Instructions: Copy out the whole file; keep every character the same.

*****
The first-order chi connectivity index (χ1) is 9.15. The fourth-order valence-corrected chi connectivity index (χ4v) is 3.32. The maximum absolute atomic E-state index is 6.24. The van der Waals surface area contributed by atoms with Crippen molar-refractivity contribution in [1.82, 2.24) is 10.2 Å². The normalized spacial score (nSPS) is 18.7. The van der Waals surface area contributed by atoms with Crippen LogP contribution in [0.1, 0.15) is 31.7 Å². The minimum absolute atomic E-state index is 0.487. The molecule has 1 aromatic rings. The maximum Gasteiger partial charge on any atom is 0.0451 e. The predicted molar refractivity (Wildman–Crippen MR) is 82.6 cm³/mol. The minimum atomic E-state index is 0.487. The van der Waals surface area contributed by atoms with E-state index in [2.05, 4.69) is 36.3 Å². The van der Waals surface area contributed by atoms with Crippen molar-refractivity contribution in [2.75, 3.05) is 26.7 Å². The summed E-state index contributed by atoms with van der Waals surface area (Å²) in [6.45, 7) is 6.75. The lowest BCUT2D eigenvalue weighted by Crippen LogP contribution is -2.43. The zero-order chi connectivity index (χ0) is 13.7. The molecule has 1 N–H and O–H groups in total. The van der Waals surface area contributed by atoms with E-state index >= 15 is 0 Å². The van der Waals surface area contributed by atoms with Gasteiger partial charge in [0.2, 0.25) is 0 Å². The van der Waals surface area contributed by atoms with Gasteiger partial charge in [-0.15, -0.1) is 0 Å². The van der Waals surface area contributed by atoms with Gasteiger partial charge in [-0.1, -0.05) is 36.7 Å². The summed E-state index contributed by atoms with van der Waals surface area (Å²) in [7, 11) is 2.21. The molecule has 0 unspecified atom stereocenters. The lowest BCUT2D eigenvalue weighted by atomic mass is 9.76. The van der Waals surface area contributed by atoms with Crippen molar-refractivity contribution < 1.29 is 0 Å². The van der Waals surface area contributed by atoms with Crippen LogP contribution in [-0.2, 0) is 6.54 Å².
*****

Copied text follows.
The first-order chi connectivity index (χ1) is 9.15. The fourth-order valence-corrected chi connectivity index (χ4v) is 3.32. The maximum absolute atomic E-state index is 6.24. The van der Waals surface area contributed by atoms with Crippen molar-refractivity contribution in [1.82, 2.24) is 10.2 Å². The normalized spacial score (nSPS) is 18.7. The van der Waals surface area contributed by atoms with Crippen LogP contribution in [0.1, 0.15) is 31.7 Å². The minimum absolute atomic E-state index is 0.487. The molecule has 1 aromatic rings. The maximum Gasteiger partial charge on any atom is 0.0451 e. The predicted molar refractivity (Wildman–Crippen MR) is 82.6 cm³/mol. The minimum atomic E-state index is 0.487. The van der Waals surface area contributed by atoms with E-state index in [2.05, 4.69) is 36.3 Å². The van der Waals surface area contributed by atoms with Crippen molar-refractivity contribution in [2.75, 3.05) is 26.7 Å². The summed E-state index contributed by atoms with van der Waals surface area (Å²) in [6.45, 7) is 6.75. The lowest BCUT2D eigenvalue weighted by Crippen LogP contribution is -2.43. The zero-order chi connectivity index (χ0) is 13.7. The molecule has 1 N–H and O–H groups in total. The van der Waals surface area contributed by atoms with E-state index >= 15 is 0 Å². The van der Waals surface area contributed by atoms with Gasteiger partial charge in [0.2, 0.25) is 0 Å². The van der Waals surface area contributed by atoms with Gasteiger partial charge in [-0.15, -0.1) is 0 Å². The van der Waals surface area contributed by atoms with Gasteiger partial charge in [-0.1, -0.05) is 36.7 Å². The summed E-state index contributed by atoms with van der Waals surface area (Å²) in [7, 11) is 2.21. The molecule has 0 unspecified atom stereocenters. The lowest BCUT2D eigenvalue weighted by atomic mass is 9.76. The van der Waals surface area contributed by atoms with Crippen molar-refractivity contribution < 1.29 is 0 Å². The van der Waals surface area contributed by atoms with Crippen LogP contribution in [-0.2, 0) is 6.54 Å².